VOL. 127 | NO. 18 | Friday, January 27, 2012
Woodward Joins Crowded Primary
By Bill Dries
A public meeting is about to begin, and within one minute of attendees’ arrival, they are handed campaign literature for rival candidates running in the same local primary.
It’s obviously the thick of political season.
Campaign workers for General Sessions Court clerk Democratic rivals Sidney Chism and Otis Jackson struck up a generally friendly conversation among themselves this week at Mississippi Boulevard Christian Church before scrambling to beat each other to new arrivals.
Earlier this month, well after the Dec. 8 filing deadline for candidates, another name was added to the primary skirmish that tops the March 6 county primary ballot.
Karen Woodward was disqualified last month by the Shelby County Election Commission because she submitted her petition minutes after the noon deadline.
Woodward complained she was present well before noon but no clerk at the commission was available to take her petition. The election commission took the position she could have submitted her petition but instead waited until just before she thought the doors to the office would close at noon. When the doors didn’t close at noon, she filed.
She contested her disqualification in Chancery Court, and Chancellor Arnold Goldin ruled that her name should be put on the ballot.
It’s the latest wrinkle in an election season where the election commission just this week got the formal notice necessary to begin issuing petitions for the seven district races for the countywide school board on the Aug. 2 ballot. Petitions for other county and municipal general election races were being issued as of Jan. 6.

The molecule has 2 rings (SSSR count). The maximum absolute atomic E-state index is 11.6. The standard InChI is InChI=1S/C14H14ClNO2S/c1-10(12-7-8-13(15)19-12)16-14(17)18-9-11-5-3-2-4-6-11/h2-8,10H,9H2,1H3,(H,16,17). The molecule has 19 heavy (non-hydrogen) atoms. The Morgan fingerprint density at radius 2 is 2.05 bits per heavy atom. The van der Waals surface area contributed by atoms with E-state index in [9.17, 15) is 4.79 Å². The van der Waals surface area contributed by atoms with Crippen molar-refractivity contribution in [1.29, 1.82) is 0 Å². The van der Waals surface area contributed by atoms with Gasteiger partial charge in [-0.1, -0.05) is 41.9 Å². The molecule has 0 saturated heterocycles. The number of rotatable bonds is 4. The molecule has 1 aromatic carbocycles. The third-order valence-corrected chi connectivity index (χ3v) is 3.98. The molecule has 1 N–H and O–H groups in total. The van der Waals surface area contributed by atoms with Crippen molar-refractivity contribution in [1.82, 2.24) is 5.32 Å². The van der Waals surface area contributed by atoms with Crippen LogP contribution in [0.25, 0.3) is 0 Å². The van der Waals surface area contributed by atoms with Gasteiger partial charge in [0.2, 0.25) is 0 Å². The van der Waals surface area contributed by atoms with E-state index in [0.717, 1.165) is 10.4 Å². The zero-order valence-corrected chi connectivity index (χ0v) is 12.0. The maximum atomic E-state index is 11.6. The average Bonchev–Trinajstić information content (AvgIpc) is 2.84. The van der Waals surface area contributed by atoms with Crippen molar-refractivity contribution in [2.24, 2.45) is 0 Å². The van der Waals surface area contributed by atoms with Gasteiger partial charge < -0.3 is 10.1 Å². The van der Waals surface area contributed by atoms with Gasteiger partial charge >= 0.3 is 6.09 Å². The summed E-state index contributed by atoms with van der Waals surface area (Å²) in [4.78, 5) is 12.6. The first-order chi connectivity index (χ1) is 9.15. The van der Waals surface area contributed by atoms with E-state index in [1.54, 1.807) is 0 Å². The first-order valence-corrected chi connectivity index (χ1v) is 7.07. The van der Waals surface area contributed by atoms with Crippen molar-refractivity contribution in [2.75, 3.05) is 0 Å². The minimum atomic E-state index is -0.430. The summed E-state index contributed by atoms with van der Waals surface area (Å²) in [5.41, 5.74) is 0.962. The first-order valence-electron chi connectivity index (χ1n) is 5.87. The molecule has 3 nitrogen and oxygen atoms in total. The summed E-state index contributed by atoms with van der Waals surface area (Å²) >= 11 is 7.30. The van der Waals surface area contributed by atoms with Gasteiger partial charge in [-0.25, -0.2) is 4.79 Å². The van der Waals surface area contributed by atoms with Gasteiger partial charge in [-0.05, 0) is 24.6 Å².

And late last year, Millington leaders voted to change the date of their municipal elections normally held the third week in September to coincide with the August ballot starting this year.
The qualifying petitions in the races for mayor and the board of aldermen started being issued as of Jan. 6 and are lumped in on the Shelby County Election Commission website with a list of old petitions pulled for the March county primary races.
The filings so far show former Millington Mayor Terry Jones has a petition out for the mayor’s race.
Woodward attributed her struggle to get on the March Shelby County primary ballot to a combination of “red tape and politics.”
It was a different kind of red tape that prompted her to make the race in the first place.
Woodward was trying to get information in General Sessions Court on a DUI case in which a family friend was killed.
“I was trying to use General Sessions to get information for the family and I couldn’t get the information I needed,” she said, adding she had to rely on those working with attorneys in the case “to get me information I felt I should be able to log into the (computer) system and get.”
Woodward is a business owner who said she has always thought about running for elected office and waited until her two daughters were a bit older.
“I’m coming from the private sector. I understand how to stretch a dollar because I’ve always had to,” said the owner-operator of her own insurance agency. “I would like to take that knowledge and experience … and create the computer system that is user friendly for everybody.”
Woodward is also a former Shelby County Schools teacher and a former vice president of the Lakeland Chamber of Commerce.
Her signs have just started going up. With early voting beginning Feb. 15, Woodward says she has a garage full of more signs ready to go in what is now a five-way race for the Democratic nomination.
The race was already unusual. It features the elected incumbent Otis Jackson, who was suspended last year following his indictment on corruption charges, and Ed Stanton Jr., the retired head of the civil division of the clerk’s office. Stanton was appointed by the General Sessions Court judges to be interim clerk. The same primary features a bid for the job by Shelby County Commission chairman Sidney Chism as well as former high school principal and championship basketball coach Marion Brewer.
The winner of the Democratic primary faces the winner of the August GOP primary between Rick Rout and James Finney as well as independent candidate Patricia Jackson.
It can be frustrating to try to find on the election commission website a list of candidates in those and other races on the ballot. There is no header on the Web page as there has been in the past to direct users to a simple list.